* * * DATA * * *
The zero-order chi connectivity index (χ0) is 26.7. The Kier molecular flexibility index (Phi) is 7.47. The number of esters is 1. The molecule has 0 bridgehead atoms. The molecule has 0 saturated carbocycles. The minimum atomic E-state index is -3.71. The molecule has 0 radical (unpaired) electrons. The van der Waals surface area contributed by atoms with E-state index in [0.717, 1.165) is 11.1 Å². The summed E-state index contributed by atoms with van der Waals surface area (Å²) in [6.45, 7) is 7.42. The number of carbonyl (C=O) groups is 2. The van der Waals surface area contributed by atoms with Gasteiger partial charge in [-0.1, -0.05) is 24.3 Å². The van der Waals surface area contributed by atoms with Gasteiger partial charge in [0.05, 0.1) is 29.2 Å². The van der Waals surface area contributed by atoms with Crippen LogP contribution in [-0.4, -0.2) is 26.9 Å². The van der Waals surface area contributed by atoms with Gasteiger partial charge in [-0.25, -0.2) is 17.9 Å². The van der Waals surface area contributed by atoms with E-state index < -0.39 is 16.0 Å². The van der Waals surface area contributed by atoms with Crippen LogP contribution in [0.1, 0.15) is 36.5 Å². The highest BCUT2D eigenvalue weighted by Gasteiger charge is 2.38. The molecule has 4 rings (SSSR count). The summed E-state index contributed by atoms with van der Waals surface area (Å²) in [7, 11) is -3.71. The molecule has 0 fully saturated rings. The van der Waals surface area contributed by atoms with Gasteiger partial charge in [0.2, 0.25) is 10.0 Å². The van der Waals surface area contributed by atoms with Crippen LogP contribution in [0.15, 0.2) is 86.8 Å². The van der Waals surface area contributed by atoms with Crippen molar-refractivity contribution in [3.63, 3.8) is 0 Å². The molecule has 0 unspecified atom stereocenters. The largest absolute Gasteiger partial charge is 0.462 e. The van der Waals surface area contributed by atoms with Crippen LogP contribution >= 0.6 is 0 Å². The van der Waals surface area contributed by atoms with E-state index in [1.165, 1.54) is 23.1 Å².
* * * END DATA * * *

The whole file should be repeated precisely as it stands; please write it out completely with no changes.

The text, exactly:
The zero-order chi connectivity index (χ0) is 26.7. The Kier molecular flexibility index (Phi) is 7.47. The number of esters is 1. The molecule has 0 bridgehead atoms. The molecule has 0 saturated carbocycles. The minimum atomic E-state index is -3.71. The molecule has 0 radical (unpaired) electrons. The van der Waals surface area contributed by atoms with E-state index in [0.717, 1.165) is 11.1 Å². The summed E-state index contributed by atoms with van der Waals surface area (Å²) in [6.45, 7) is 7.42. The number of carbonyl (C=O) groups is 2. The van der Waals surface area contributed by atoms with Gasteiger partial charge in [-0.1, -0.05) is 24.3 Å². The van der Waals surface area contributed by atoms with Gasteiger partial charge in [0.05, 0.1) is 29.2 Å². The van der Waals surface area contributed by atoms with Crippen LogP contribution in [-0.4, -0.2) is 26.9 Å². The van der Waals surface area contributed by atoms with Gasteiger partial charge in [-0.25, -0.2) is 17.9 Å². The van der Waals surface area contributed by atoms with E-state index < -0.39 is 16.0 Å². The van der Waals surface area contributed by atoms with Crippen LogP contribution in [0.1, 0.15) is 36.5 Å². The highest BCUT2D eigenvalue weighted by Gasteiger charge is 2.38. The molecule has 4 rings (SSSR count). The summed E-state index contributed by atoms with van der Waals surface area (Å²) in [7, 11) is -3.71. The molecule has 0 fully saturated rings. The van der Waals surface area contributed by atoms with Gasteiger partial charge in [0.2, 0.25) is 10.0 Å². The van der Waals surface area contributed by atoms with Crippen LogP contribution in [0.15, 0.2) is 86.8 Å². The van der Waals surface area contributed by atoms with Crippen molar-refractivity contribution in [3.63, 3.8) is 0 Å². The molecule has 0 unspecified atom stereocenters. The largest absolute Gasteiger partial charge is 0.462 e. The van der Waals surface area contributed by atoms with Crippen LogP contribution >= 0.6 is 0 Å². The van der Waals surface area contributed by atoms with E-state index in [1.165, 1.54) is 23.1 Å².